Mr. Johnson’s truculence seemed out of character to some. He had been an advocate of civil rights since the 1960s, had helped desegregate South Carolina’s colleges and called for the Confederate flag to be removed from the state Capitol. At Augusta National, he helped recruit more African American members.
As the public spotlight intensified, Mr. Johnson continued to fight efforts to open the club’s doors to women.
“We’re a private club,” he said. “We will prevail because we are right.”
Burk charged that Mr. Johnson lived in a “white-male, privileged bubble,” and announced efforts to boycott Masters sponsors and the companies run by club members. Mr. Johnson countered by eliminating all advertising from the tournament’s broadcasts in 2003 and 2004.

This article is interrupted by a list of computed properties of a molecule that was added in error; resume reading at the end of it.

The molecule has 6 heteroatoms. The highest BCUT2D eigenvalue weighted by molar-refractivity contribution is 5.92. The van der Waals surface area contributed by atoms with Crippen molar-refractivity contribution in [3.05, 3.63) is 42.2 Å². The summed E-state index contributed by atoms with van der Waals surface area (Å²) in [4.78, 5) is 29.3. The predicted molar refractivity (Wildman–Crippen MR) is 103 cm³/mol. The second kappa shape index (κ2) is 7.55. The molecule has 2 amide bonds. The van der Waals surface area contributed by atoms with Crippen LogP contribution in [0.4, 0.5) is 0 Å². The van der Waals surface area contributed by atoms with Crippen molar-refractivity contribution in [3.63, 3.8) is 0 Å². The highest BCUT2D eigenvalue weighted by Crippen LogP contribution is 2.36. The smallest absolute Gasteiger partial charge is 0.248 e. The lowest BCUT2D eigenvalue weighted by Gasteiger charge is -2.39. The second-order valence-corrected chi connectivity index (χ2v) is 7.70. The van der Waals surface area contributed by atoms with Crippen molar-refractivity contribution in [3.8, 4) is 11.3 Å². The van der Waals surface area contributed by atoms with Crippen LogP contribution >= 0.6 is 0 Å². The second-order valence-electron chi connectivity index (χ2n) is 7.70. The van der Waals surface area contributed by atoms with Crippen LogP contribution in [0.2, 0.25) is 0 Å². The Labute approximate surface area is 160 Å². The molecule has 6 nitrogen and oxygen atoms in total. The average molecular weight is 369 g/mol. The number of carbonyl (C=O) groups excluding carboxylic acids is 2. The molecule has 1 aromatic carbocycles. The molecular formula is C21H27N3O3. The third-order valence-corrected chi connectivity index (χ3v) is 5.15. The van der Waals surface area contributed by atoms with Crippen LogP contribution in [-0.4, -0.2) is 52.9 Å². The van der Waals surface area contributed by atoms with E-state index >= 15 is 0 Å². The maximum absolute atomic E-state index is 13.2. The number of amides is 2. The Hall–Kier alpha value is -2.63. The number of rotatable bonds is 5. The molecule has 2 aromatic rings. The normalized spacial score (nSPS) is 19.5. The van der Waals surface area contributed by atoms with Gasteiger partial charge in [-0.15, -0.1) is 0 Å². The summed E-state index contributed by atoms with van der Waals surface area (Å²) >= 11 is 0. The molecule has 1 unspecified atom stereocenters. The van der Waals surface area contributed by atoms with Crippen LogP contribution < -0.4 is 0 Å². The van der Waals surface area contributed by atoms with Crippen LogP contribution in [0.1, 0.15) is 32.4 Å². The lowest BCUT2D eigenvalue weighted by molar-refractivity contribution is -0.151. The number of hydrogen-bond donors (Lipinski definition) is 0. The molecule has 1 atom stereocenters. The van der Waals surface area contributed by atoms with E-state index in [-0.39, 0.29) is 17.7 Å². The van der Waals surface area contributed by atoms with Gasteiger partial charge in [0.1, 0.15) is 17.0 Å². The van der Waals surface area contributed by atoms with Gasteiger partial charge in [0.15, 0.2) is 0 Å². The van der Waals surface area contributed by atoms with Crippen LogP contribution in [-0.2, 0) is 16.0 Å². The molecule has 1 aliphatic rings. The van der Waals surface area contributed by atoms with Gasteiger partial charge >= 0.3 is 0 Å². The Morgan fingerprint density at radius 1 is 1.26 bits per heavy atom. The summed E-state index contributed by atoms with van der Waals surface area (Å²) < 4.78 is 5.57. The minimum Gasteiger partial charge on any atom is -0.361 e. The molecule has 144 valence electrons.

“Our private club does not discriminate,” he said. “We resent it very much when that accusation is made against us.”
“What else would you call it?” Burk retorted.
Whether in step with history or not, Mr. Johnson made it clear that he and his club would not be swayed by public opinion.
“If I drop dead right now, I promise our position will not change on this issue,” he said in 2003. “It’s not my issue alone.”
The protests diminished over time, and the tournament continued without losing any of its luster. When Mr. Johnson stepped down as chairman in 2006, women were still not allowed to be members of Augusta National.
Finally, in 2012, the club announced that it had admitted its first female members: former secretary of state Condoleezza Rice and South Carolina financier Darla Moore.
“This is wonderful news for Augusta National Golf Club,” Mr. Johnson said in a statement, “and I could not be more pleased.”